The term ‘resilience’ is pervasive in narratives of young people’s emotional well-being. However, the meaning it has for those it describes is perhaps less well understood. Resilience was investigated as part of an engagement exercise into health improvement commissioning in educational contexts in the South East of England. One hundred and nine young people in total were involved, and this article reports data collected from two areas that were explored, comprising a sub-set of 58 participants: emotional well-being and resilience (n = 23) and the whole school approach (n = 35). It was apparent that while not all participants engaged with the term ‘resilience’ itself, they nevertheless often adopted creative individual and collective strategies to protect and enhance their emotional well-being. Furthermore, participants reported a sense of resilience that arose from a shared sense of adversity that helped strengthen collective support and solidarity, thus supporting previous work on emergent collective resilience. Theoretical and practical implications are discussed, along with a recommendation for more participatory research, so that young people can be more confident that their views are being considered within such exercises.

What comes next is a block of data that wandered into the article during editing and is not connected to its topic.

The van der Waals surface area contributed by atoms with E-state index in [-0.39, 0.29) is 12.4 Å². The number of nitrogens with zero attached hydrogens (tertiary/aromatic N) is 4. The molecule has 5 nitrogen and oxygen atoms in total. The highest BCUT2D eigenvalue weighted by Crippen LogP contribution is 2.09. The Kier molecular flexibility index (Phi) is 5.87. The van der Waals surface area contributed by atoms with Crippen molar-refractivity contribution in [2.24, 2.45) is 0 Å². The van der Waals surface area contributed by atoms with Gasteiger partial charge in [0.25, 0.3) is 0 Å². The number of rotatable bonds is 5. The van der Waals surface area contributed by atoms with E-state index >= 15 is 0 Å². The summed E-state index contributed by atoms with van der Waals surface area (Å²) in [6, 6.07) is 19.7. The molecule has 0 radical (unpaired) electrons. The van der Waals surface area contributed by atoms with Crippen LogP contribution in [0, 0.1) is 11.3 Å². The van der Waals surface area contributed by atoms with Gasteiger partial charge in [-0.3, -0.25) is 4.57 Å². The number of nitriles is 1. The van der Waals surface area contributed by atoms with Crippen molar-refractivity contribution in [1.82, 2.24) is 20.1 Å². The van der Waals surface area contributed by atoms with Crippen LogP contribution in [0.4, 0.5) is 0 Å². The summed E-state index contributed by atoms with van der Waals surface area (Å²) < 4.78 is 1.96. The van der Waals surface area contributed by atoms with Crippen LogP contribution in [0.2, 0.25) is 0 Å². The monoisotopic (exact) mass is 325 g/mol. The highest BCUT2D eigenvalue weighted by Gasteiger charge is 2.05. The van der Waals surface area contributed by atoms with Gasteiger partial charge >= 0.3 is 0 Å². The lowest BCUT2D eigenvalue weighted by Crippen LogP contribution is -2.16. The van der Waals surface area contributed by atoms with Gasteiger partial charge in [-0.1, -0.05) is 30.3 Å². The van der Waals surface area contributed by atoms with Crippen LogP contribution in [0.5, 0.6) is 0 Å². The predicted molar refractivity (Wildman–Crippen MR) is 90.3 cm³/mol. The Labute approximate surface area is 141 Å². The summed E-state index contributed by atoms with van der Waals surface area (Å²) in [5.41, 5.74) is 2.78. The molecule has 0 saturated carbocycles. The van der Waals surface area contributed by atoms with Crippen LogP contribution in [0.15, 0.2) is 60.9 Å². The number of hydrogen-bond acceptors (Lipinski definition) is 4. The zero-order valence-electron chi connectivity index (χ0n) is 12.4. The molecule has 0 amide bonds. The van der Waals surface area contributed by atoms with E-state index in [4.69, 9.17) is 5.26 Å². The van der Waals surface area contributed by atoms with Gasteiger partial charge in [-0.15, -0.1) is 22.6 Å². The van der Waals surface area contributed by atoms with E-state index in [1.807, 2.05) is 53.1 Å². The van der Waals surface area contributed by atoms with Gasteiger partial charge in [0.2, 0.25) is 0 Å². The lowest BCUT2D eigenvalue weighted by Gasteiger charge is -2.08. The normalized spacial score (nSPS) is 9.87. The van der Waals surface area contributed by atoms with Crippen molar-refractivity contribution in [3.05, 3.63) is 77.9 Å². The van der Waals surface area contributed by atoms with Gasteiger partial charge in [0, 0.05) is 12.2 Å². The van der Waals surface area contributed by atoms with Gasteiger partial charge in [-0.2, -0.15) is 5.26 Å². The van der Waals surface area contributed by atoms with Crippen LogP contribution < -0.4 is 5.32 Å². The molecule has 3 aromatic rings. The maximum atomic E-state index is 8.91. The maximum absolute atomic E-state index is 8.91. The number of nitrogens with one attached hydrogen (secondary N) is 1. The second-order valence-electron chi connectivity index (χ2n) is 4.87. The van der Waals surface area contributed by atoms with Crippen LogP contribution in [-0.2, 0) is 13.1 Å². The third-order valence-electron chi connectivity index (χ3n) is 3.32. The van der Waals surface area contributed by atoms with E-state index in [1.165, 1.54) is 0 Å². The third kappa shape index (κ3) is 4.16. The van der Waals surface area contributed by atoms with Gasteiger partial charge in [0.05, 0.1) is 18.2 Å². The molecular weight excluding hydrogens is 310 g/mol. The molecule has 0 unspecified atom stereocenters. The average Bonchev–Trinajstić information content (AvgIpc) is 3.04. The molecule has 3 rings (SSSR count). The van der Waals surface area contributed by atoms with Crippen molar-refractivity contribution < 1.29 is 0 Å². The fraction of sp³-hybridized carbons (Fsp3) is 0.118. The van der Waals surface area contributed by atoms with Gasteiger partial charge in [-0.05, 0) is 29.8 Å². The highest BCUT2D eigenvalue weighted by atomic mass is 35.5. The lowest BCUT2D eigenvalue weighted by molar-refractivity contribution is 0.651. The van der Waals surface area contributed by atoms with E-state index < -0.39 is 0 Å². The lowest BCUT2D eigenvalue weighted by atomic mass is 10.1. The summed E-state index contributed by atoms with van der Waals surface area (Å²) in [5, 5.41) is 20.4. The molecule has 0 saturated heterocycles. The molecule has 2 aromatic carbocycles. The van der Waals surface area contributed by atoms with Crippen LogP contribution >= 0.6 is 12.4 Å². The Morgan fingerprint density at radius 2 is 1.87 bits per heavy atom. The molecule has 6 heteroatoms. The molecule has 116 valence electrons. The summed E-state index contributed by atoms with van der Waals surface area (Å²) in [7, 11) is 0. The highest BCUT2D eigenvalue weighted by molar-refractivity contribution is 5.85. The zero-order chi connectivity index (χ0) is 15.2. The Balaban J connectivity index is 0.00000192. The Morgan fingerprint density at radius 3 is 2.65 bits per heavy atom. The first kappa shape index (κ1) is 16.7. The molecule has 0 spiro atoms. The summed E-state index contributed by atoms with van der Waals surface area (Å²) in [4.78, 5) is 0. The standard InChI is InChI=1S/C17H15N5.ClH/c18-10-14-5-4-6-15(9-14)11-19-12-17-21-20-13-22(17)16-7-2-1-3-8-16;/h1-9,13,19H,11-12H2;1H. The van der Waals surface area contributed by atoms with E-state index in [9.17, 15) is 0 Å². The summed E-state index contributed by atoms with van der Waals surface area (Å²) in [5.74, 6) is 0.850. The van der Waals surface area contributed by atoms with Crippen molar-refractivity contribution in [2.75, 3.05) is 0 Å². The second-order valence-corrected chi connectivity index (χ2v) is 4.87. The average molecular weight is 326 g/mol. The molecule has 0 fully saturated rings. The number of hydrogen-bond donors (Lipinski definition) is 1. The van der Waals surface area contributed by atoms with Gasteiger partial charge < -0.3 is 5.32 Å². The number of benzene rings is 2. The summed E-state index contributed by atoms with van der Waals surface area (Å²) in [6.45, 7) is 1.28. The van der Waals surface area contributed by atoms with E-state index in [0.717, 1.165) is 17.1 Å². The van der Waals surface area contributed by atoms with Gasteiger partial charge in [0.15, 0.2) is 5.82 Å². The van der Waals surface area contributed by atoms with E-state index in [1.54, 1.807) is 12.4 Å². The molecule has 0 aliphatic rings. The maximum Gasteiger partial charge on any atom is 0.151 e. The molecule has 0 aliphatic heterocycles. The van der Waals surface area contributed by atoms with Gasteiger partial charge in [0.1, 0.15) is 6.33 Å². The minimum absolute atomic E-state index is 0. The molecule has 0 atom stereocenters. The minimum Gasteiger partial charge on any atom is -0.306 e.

Original languageEnglish
Pages (from-to)241–258
Number of pages18
Issue number3
Publication statusPublished - 16 Sep 2018


  • education
  • mental health
  • resilience
  • social psychology
  • young people


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